To be fair, I listened to him closely during the election. He came across as a pompous egghead.


  135. When all else fails, blame the Conservatives. This appears to be the touchstone for many people in this country. It was okay for MacLeans to run cover stories on Stephen Harper saying "How scary". That was fair. As was the oft repeated "hidden agenda" comment that resonates to this day. Guns in the streets was another beaut and making fun of Stockwell Day's relegious beliefs was apparently all part of the give and take of politics. The right is mean-spirited, the left tactical. The right insults new Canadians by trying to get their votes, the left is inclusive. I could go on but you get the picture.

  136. If you would just cut down on those sour grapes and chowed down on some yummy liberal tofu maybe, just maybe, you wouldn't be so old and fat and white….as for the music…i hope it's some Neil man…h'bout Sugar Mountain with a side of poutine… that's stupid and EVIL.

  137. There's enough vitriol and plain mean-spirited name calling in many of the responses to this blog to make one despair about the future of public discourse in Canada. It points to a problem that seems to be growing: We are emulating our American neighbours and becoming as polarized and nasty as their political discourse has, where civil and reasoned dialogue has been replaced by vicious and emotional partisan screeds . This is true of both sides of the debate. Slogans replace logical arguments. I regret that the Liberals forced an election we didn't need, and that Ignatieff wasn't given the time to build up his street cred by serving a longer apprenticeship and earning the trust and confidence of Canadians. Ignatieff was brave but unfortunately naive to think he could enter into the deteriorating state of Canadian politics, which is less polite and dirtier than even a playoff hockey game, and survive with his dignity intact. The Liberals should have studied Sun Tzu more carefully.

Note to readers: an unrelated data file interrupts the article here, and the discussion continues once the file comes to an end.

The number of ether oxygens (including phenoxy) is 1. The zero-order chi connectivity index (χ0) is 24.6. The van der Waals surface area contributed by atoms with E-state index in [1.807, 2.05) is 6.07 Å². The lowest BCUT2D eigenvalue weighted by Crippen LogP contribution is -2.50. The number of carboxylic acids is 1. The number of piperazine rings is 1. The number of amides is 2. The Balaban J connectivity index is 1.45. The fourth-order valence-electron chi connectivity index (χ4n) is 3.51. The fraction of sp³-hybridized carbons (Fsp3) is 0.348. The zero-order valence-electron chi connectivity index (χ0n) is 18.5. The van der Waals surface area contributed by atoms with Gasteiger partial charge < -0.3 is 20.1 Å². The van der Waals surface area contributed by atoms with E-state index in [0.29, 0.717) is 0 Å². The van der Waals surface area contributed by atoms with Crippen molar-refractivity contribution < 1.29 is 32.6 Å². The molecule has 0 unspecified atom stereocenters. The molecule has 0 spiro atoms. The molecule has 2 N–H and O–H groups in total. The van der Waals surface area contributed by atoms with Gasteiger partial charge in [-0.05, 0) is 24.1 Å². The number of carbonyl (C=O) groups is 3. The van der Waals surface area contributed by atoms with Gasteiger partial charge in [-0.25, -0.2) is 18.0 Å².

138. "Never has such a torrent of abuse been poured on any Canadian figure"
    Google hilter+harper

  139. Ignatieff and his Liberals were just stupid enough to call an election about nothing. Be careful what you asked for.

  140. The Liberal arrogant gang of cynics and liars certainly held their own in their treatment of the Tories and of Harper in particular.

  141. Now that Mr. Ignatieff will be teaching Politics in Toronto,it would seem that the Tory attack ads were right "just visiting". I'm still trying to understand why being a political loser is an excellent qualification to teach politics in university. When you can't make it in the real world, I guess you can always teach.